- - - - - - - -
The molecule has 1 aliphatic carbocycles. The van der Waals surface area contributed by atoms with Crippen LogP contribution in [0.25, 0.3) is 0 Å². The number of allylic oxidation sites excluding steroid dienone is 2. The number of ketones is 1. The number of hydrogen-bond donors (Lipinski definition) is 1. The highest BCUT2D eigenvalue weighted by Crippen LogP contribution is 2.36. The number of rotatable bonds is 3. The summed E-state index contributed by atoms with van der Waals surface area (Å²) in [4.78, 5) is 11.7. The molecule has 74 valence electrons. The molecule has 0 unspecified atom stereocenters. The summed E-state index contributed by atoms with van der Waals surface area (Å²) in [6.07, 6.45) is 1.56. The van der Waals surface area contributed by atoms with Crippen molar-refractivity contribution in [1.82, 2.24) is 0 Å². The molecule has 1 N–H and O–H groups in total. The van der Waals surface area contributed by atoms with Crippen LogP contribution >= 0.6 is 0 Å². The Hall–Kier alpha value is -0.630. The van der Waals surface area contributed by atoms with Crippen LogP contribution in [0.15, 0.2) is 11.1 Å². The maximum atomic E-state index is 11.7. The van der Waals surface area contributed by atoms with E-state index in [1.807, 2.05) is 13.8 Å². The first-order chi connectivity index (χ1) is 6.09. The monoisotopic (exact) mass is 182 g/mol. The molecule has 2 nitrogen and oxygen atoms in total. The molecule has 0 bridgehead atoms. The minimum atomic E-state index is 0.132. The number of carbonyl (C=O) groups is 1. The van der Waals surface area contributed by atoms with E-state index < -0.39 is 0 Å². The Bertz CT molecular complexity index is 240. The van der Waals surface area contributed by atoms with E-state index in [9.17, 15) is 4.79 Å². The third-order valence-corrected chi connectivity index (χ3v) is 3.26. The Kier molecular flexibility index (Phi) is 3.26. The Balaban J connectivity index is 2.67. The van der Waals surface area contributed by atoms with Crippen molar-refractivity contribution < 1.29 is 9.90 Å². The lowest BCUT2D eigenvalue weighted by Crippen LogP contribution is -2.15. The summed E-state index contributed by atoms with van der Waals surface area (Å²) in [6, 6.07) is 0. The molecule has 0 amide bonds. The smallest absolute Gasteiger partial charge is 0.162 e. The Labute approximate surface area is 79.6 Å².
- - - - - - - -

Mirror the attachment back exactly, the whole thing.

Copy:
The molecule has 1 aliphatic carbocycles. The van der Waals surface area contributed by atoms with Crippen LogP contribution in [0.25, 0.3) is 0 Å². The number of allylic oxidation sites excluding steroid dienone is 2. The number of ketones is 1. The number of hydrogen-bond donors (Lipinski definition) is 1. The highest BCUT2D eigenvalue weighted by Crippen LogP contribution is 2.36. The number of rotatable bonds is 3. The summed E-state index contributed by atoms with van der Waals surface area (Å²) in [4.78, 5) is 11.7. The molecule has 74 valence electrons. The molecule has 0 unspecified atom stereocenters. The summed E-state index contributed by atoms with van der Waals surface area (Å²) in [6.07, 6.45) is 1.56. The van der Waals surface area contributed by atoms with Crippen molar-refractivity contribution in [1.82, 2.24) is 0 Å². The molecule has 1 N–H and O–H groups in total. The van der Waals surface area contributed by atoms with Crippen LogP contribution >= 0.6 is 0 Å². The Hall–Kier alpha value is -0.630. The van der Waals surface area contributed by atoms with Crippen LogP contribution in [0.15, 0.2) is 11.1 Å². The maximum atomic E-state index is 11.7. The van der Waals surface area contributed by atoms with E-state index in [1.807, 2.05) is 13.8 Å². The first-order chi connectivity index (χ1) is 6.09. The monoisotopic (exact) mass is 182 g/mol. The molecule has 2 nitrogen and oxygen atoms in total. The molecule has 0 bridgehead atoms. The minimum atomic E-state index is 0.132. The number of carbonyl (C=O) groups is 1. The van der Waals surface area contributed by atoms with E-state index < -0.39 is 0 Å². The Bertz CT molecular complexity index is 240. The van der Waals surface area contributed by atoms with E-state index in [9.17, 15) is 4.79 Å². The third-order valence-corrected chi connectivity index (χ3v) is 3.26. The Kier molecular flexibility index (Phi) is 3.26. The Balaban J connectivity index is 2.67. The van der Waals surface area contributed by atoms with Crippen molar-refractivity contribution < 1.29 is 9.90 Å². The lowest BCUT2D eigenvalue weighted by Crippen LogP contribution is -2.15. The summed E-state index contributed by atoms with van der Waals surface area (Å²) in [6, 6.07) is 0. The molecule has 0 amide bonds. The smallest absolute Gasteiger partial charge is 0.162 e. The Labute approximate surface area is 79.6 Å².